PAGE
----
First, however Germany made yet another contribution to the development of paperfolding. In 1919, immediately after the end of the war of 1914 - 1918, the Bauhaus was formed by Walter Gropius as a centre for the study of design in architecture and industry. Its ideas transformed European design, long after the Bauhaus itself was suppressed in 1933. A New Bauhaus was founded in Chicago in 1937. The interests of the Bauhaus were wide-ranging and some of the artists associated with it turned to study the possibilities of paper and developed their own individual approaches to paperfolding. They were mainly interested in structures. We have seen the results in industrial design and in such ventures as the mass-production of portable buildings. Some of them use pleating, not very different from the napkin folds of the Renaissance. Unfortunately, there has so far been no detailed study of the paperfolding of the Bauhaus and one is urgently needed. In the meantime there is a Museum of the Bauhaus in Berlin, where everything to do with the Bauhaus may be studied.

Like Unamuno in Spain, Akira Yoshizawa in Japan discovered ways of using the bird base and the frog base to create entirely new kinds of paper models. He was largely self taught, but he was a genius. In this he resembled the Spanish guitarist Andrés Segovia, for like him, Yoshizawa, by his single effort, transformed his art beyond recognition. Even in Japan, it was not until 1952 that Yoshizawa's work was discovered, with the publication in a Japanese magazine of twelve Zodiac figures that he had created. By a remarkable stroke of good fortune, the work of Yoshizawa came to the notice of Gershon Legman in 1953. Gershon Legman was an American then living in France, who had made an intensive study of paperfolding. He immediately recognised the importance of Yoshizawa's new kind of paperfolding and he was able to organise an exhibition at the Stedlijk Museum in Amsterdam of models which Yoshizawa had sent to him.

From Gershon Legman the news spread first to Robert Harbin in England and then, by means of Robert Harbin's book, Paper Magic" it reached Lilian Oppenheimer in New York in 1957. Lilian Oppenheimer had also been studying paperfolding and in October 1958, she founded her Origami Center. In March 1959, she flew to Japan to meet Yoshizawa and in May of the same year she helped to promote another exhibition of paperfolding at the Cooper Union Museum in New York. Gershon Legman sent his collection of Yoshizawa's models and Yoshizawa also sent some additional ones. They were the most important exhibits in the exhibition and made a tremendous impact. Modern Origami was born. For a time paperfolding technique came to be dominated, not now by the windmill base, but by the bird base, which Yoshizawa had used so effectively. New books about paperfolding (or Origami" as it now came to be known), began to appear, some of them coming from Japan.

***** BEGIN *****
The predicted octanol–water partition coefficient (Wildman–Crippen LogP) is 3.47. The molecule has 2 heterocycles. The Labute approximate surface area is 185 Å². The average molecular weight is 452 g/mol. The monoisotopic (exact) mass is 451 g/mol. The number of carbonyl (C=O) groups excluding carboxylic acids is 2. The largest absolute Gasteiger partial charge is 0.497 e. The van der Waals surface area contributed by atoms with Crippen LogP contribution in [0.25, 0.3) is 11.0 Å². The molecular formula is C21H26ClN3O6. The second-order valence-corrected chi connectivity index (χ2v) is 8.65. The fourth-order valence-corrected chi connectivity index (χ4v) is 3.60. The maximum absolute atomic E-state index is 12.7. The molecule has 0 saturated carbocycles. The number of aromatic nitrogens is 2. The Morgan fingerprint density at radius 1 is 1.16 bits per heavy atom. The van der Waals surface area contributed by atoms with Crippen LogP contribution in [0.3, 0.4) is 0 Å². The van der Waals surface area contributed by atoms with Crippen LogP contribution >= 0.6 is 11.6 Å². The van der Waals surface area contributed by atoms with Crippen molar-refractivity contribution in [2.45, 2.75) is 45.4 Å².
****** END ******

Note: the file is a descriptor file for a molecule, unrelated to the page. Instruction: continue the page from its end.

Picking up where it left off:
Lilian Oppenheimer's Origami Center acted as a focus for paperfolding in America and for a time throughout the western world, but it was not long before paperfolding came to be organized in Europe. The British Origami Society was founded with the help of Lilian Oppenheimer in 1967, partly because Mrs. Oppenheimer's daughter Rosaly Evnine lived in London and Mrs. Oppenheimer regularly came to visit her grandchildren there. The British Origami Society in turn helped to inspire the formation of other societies in other parts of Europe. In Germany, Origami Deutschland was formed by Paulo Mulatinho and Silke Schröder as a member's society in 1989, then René Lucio formed Origami Munich. With the holding of annual conventions and the publication of magazines, German paperfolding is now well established and has members throughout the country and with friendly links with paperfolders throughout the world. With the reunification of Germany, the Fröbel museum at Bad Blankenburg has become a shrine to paperfolding. Paperfolding in Germany has come a long way from the napkin folding of the Renaissance and the windmill base which for so long dominated paperfolding. It has come a long way from the folding of Fröbel, whose name for many years became syno- nymous with paperfolding. Paperfolders of Germany are making great contributions to the modern art of origami and also to the close international friendships which are so characteristic of the gentle art of paperfolding.

David Lister